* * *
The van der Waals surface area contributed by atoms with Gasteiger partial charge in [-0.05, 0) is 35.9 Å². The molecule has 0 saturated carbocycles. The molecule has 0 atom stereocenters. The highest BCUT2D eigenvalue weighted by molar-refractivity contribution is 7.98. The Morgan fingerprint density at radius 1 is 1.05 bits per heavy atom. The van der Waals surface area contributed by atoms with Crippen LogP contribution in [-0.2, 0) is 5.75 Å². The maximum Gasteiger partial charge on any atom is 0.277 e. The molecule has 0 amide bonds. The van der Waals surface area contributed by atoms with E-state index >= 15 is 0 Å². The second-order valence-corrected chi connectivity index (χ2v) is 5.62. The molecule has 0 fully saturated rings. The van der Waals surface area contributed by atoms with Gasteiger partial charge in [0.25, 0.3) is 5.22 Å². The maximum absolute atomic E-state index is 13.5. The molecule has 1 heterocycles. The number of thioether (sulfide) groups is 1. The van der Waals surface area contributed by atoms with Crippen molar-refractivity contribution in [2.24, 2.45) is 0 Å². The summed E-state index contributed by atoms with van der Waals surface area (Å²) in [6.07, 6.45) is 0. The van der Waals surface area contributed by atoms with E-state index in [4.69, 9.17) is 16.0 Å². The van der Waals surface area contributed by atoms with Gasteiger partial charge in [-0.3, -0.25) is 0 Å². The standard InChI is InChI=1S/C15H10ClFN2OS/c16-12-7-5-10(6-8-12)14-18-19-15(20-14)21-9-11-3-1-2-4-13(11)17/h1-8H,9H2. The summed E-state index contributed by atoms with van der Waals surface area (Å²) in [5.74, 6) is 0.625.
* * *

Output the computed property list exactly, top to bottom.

The van der Waals surface area contributed by atoms with Gasteiger partial charge in [-0.05, 0) is 35.9 Å². The molecule has 0 saturated carbocycles. The molecule has 0 atom stereocenters. The highest BCUT2D eigenvalue weighted by molar-refractivity contribution is 7.98. The Morgan fingerprint density at radius 1 is 1.05 bits per heavy atom. The van der Waals surface area contributed by atoms with Crippen LogP contribution in [-0.2, 0) is 5.75 Å². The maximum Gasteiger partial charge on any atom is 0.277 e. The molecule has 0 amide bonds. The van der Waals surface area contributed by atoms with E-state index >= 15 is 0 Å². The second-order valence-corrected chi connectivity index (χ2v) is 5.62. The molecule has 0 fully saturated rings. The van der Waals surface area contributed by atoms with Gasteiger partial charge in [0.25, 0.3) is 5.22 Å². The maximum absolute atomic E-state index is 13.5. The molecule has 1 heterocycles. The number of thioether (sulfide) groups is 1. The van der Waals surface area contributed by atoms with Crippen molar-refractivity contribution in [2.24, 2.45) is 0 Å². The summed E-state index contributed by atoms with van der Waals surface area (Å²) in [6.07, 6.45) is 0. The van der Waals surface area contributed by atoms with E-state index in [4.69, 9.17) is 16.0 Å². The van der Waals surface area contributed by atoms with Gasteiger partial charge in [-0.3, -0.25) is 0 Å². The standard InChI is InChI=1S/C15H10ClFN2OS/c16-12-7-5-10(6-8-12)14-18-19-15(20-14)21-9-11-3-1-2-4-13(11)17/h1-8H,9H2. The summed E-state index contributed by atoms with van der Waals surface area (Å²) in [5.74, 6) is 0.625.